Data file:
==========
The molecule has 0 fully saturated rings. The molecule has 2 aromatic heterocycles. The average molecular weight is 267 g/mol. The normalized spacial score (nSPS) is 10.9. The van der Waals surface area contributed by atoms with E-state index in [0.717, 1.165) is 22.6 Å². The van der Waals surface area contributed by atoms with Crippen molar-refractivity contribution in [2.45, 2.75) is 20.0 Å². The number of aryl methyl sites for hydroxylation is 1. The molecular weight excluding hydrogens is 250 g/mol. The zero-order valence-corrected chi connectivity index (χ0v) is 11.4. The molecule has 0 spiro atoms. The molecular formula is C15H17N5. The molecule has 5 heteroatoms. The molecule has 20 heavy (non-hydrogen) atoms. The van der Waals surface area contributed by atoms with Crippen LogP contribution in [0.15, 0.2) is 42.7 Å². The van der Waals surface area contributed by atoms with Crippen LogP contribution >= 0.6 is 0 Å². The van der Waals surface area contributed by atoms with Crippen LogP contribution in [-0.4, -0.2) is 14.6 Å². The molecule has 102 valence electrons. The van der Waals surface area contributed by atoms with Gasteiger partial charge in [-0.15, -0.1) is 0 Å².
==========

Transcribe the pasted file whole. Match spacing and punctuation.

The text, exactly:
The molecule has 0 fully saturated rings. The molecule has 2 aromatic heterocycles. The average molecular weight is 267 g/mol. The normalized spacial score (nSPS) is 10.9. The van der Waals surface area contributed by atoms with E-state index in [0.717, 1.165) is 22.6 Å². The van der Waals surface area contributed by atoms with Crippen molar-refractivity contribution in [2.45, 2.75) is 20.0 Å². The number of aryl methyl sites for hydroxylation is 1. The molecular weight excluding hydrogens is 250 g/mol. The zero-order valence-corrected chi connectivity index (χ0v) is 11.4. The molecule has 0 spiro atoms. The molecular formula is C15H17N5. The molecule has 5 heteroatoms. The molecule has 20 heavy (non-hydrogen) atoms. The van der Waals surface area contributed by atoms with Crippen LogP contribution in [0.15, 0.2) is 42.7 Å². The van der Waals surface area contributed by atoms with Crippen LogP contribution >= 0.6 is 0 Å². The van der Waals surface area contributed by atoms with Crippen LogP contribution in [-0.4, -0.2) is 14.6 Å². The molecule has 102 valence electrons. The van der Waals surface area contributed by atoms with Gasteiger partial charge in [-0.15, -0.1) is 0 Å².